Wednesday, May 26, 2010

When and How Much To Tip

Billy Joel sang about the tip jar “They sit at the bar and put bread in my jar”. These days seems piano men are not the only one’s with tip jars. They seem to have cropped on every counter from coffee shops to restaurants to ice cream take out and many of us wonder when we should put money in the tip charge and when we should not.

Tipping is one of those things that we as customers are often unclear about. Tipping is intended to reward good service but when to tip, to whom and how much is appropriate is often the question going through our heads as we pay the bill at a restaurant, hair salon or pick up that latte at the coffee shop. I consider myself a good tipper. I always leave at least 20% to the server at a restaurant unless the service is very poor and I always leave 2 bucks on my pillow in my hotel room for the cleaning staff.

According to a report from CNN Money, when it comes to servers in restaurants 20% is suggested for excellent service, 15% for adequate service and you should still leave 10% for poor service and $2 to $5 per night is suggested for those cleaning your hotel room.

They also suggest the following guidelines for tipping:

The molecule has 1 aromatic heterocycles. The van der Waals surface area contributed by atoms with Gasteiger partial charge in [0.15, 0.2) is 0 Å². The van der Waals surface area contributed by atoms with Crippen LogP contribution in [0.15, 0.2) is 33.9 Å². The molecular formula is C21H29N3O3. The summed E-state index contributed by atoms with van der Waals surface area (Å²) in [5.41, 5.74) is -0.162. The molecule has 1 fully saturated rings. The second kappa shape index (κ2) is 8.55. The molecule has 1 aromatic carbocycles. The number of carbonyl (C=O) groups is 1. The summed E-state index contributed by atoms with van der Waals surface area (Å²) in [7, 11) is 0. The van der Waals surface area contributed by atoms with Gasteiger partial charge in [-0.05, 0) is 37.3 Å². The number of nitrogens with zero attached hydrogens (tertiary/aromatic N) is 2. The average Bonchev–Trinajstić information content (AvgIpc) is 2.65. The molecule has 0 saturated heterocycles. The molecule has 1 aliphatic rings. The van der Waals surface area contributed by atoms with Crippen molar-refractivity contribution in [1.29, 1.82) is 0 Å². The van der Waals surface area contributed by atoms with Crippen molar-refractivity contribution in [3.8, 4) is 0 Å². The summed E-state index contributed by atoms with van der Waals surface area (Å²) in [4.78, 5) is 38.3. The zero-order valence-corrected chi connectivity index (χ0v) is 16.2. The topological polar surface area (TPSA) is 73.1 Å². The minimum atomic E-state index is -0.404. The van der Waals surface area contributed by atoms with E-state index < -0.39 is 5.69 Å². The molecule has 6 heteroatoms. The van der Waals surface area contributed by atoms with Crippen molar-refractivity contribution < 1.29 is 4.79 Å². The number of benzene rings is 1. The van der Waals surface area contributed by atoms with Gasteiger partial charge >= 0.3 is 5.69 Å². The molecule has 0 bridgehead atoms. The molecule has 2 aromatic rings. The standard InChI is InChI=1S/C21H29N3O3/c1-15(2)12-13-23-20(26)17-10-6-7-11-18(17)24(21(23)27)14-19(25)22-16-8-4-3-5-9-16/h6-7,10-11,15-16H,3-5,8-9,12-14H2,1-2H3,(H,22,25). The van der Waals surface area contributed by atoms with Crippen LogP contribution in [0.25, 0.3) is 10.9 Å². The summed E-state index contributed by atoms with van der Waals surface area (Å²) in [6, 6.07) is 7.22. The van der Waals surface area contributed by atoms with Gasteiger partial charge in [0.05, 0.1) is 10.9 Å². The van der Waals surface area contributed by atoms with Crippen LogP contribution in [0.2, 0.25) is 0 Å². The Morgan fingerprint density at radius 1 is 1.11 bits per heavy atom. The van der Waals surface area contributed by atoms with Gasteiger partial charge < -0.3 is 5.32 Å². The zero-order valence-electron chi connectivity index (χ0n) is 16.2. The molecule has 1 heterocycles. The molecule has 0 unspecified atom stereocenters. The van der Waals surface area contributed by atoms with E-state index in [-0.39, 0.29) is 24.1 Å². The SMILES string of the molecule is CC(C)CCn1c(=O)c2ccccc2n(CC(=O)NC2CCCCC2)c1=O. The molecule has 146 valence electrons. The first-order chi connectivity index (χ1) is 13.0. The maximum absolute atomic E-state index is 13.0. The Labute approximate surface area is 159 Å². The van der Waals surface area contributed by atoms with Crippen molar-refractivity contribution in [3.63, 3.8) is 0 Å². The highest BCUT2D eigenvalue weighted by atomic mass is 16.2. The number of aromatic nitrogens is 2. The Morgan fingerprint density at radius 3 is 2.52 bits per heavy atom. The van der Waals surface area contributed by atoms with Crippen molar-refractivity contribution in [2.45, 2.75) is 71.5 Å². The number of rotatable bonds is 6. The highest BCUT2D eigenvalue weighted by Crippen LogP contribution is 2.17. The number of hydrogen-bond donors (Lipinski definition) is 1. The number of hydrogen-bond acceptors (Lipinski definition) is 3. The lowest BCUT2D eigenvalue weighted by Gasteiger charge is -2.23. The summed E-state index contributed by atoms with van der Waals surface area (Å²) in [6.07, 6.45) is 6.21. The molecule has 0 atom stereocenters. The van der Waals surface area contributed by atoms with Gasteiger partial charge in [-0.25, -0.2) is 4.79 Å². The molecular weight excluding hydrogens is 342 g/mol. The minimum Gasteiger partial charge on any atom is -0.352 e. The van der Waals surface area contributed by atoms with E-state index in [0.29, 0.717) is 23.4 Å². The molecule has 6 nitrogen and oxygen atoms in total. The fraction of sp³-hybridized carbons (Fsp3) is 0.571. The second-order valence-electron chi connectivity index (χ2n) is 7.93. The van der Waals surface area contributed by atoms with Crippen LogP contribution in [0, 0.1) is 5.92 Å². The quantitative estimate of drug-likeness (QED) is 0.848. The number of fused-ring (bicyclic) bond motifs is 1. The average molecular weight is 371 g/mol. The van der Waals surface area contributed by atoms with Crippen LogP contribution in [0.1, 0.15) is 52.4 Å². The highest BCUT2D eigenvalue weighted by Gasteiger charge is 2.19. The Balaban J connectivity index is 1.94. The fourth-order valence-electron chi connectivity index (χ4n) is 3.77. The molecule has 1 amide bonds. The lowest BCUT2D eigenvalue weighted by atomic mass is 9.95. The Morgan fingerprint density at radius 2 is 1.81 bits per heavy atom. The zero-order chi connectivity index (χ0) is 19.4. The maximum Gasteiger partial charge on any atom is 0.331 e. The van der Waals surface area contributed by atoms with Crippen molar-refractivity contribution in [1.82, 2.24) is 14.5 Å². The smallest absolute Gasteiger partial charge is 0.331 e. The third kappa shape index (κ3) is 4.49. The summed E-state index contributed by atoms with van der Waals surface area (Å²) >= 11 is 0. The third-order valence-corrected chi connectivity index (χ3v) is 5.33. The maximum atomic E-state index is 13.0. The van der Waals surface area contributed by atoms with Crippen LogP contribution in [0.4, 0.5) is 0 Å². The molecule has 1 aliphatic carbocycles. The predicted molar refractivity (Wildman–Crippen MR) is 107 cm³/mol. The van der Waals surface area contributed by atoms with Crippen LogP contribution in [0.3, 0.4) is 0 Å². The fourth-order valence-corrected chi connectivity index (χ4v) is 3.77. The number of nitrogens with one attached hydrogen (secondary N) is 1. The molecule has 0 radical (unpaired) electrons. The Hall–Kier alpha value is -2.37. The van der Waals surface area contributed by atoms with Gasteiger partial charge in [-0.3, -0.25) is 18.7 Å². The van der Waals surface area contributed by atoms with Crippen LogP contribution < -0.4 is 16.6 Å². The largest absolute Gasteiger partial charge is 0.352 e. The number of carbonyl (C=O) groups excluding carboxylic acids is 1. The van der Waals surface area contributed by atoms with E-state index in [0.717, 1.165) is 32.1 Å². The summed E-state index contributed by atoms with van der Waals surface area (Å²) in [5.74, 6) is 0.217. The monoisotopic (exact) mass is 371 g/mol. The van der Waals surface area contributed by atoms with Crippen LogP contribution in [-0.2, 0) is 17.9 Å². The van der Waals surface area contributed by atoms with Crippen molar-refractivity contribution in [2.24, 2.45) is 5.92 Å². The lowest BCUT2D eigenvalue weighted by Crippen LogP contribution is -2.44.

Bartender: 15% to 20% of the tab, with a minimum of 50 cents per soft drink, $1 per alcoholic drink

Pizza delivery: The site suggests: 15% for normal service, with a $2 minimum; 20% for excellent service; 10% or less for poor service; at least 10% for orders of $50 or more.

Hairdresser: 15% to 20%. (It is now acceptable to tip the owner)
Shampoo person: $2
Manicurist: 15%
Spa service: 15% to 20%. If service is provided by owner, no tip.
Skycap at airport: $1 per bag if you check-in curbside; $2 per bag if skycap takes bags to check-in counter.
Hotel doorman: $1 per bag for help with luggage; $1 per person for hailing a cab
Hotel bellhop: $1 per bag for bringing luggage to your room (a $2 minimum if you have just one bag)
Hotel concierge: $5 for getting you tickets or reservations ($10-plus if they're hard to get). No tip required when you ask for directions.

So what about the tip jar? CNN Money suggests no tipping required for staff at coffee/food establishments with tip jars. It’s entirely optional. Sure, there are guidelines for tipping but it is entirely up to us as customers to determine the amount we will leave for a tip and to whom. I say tip generously when you receive good service. Maybe I’ll set up a tip jar myself. If you liked this article - leave a buck!

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